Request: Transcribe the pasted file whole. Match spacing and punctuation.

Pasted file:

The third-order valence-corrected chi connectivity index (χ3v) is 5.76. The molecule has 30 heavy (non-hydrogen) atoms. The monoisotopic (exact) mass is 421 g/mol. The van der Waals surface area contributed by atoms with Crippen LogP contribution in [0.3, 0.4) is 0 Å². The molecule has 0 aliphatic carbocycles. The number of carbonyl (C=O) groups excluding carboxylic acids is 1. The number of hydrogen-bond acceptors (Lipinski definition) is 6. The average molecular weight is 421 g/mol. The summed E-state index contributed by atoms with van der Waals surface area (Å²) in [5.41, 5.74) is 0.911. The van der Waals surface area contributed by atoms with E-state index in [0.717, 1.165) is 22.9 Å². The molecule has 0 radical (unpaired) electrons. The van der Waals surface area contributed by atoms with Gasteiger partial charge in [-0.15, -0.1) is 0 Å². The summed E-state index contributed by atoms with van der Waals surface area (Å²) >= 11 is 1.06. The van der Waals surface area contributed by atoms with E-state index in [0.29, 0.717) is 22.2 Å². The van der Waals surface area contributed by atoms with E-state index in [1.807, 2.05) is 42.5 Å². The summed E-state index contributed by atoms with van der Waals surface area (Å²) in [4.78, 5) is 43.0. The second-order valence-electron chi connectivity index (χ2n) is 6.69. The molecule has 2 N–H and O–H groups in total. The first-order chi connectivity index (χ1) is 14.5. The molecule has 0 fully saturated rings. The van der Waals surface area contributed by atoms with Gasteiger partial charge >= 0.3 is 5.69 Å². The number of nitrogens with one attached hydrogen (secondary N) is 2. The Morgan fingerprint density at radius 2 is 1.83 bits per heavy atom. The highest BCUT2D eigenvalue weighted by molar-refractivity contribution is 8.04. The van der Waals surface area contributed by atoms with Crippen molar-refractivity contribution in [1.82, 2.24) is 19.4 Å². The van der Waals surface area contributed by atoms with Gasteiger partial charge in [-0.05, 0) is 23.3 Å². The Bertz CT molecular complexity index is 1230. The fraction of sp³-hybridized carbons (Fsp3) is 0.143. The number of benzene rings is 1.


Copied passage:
The third-order valence-corrected chi connectivity index (χ3v) is 5.76. The molecule has 30 heavy (non-hydrogen) atoms. The monoisotopic (exact) mass is 421 g/mol. The van der Waals surface area contributed by atoms with Crippen LogP contribution in [0.3, 0.4) is 0 Å². The molecule has 0 aliphatic carbocycles. The number of carbonyl (C=O) groups excluding carboxylic acids is 1. The number of hydrogen-bond acceptors (Lipinski definition) is 6. The average molecular weight is 421 g/mol. The summed E-state index contributed by atoms with van der Waals surface area (Å²) in [5.41, 5.74) is 0.911. The van der Waals surface area contributed by atoms with E-state index in [0.717, 1.165) is 22.9 Å². The molecule has 0 radical (unpaired) electrons. The van der Waals surface area contributed by atoms with Gasteiger partial charge in [-0.15, -0.1) is 0 Å². The summed E-state index contributed by atoms with van der Waals surface area (Å²) >= 11 is 1.06. The van der Waals surface area contributed by atoms with E-state index in [0.29, 0.717) is 22.2 Å². The van der Waals surface area contributed by atoms with E-state index in [1.807, 2.05) is 42.5 Å². The summed E-state index contributed by atoms with van der Waals surface area (Å²) in [4.78, 5) is 43.0. The second-order valence-electron chi connectivity index (χ2n) is 6.69. The molecule has 2 N–H and O–H groups in total. The first-order chi connectivity index (χ1) is 14.5. The molecule has 0 fully saturated rings. The van der Waals surface area contributed by atoms with Gasteiger partial charge >= 0.3 is 5.69 Å². The number of nitrogens with one attached hydrogen (secondary N) is 2. The Morgan fingerprint density at radius 2 is 1.83 bits per heavy atom. The highest BCUT2D eigenvalue weighted by molar-refractivity contribution is 8.04. The van der Waals surface area contributed by atoms with Crippen molar-refractivity contribution in [1.82, 2.24) is 19.4 Å². The van der Waals surface area contributed by atoms with Gasteiger partial charge in [-0.05, 0) is 23.3 Å². The Bertz CT molecular complexity index is 1230. The fraction of sp³-hybridized carbons (Fsp3) is 0.143. The number of benzene rings is 1.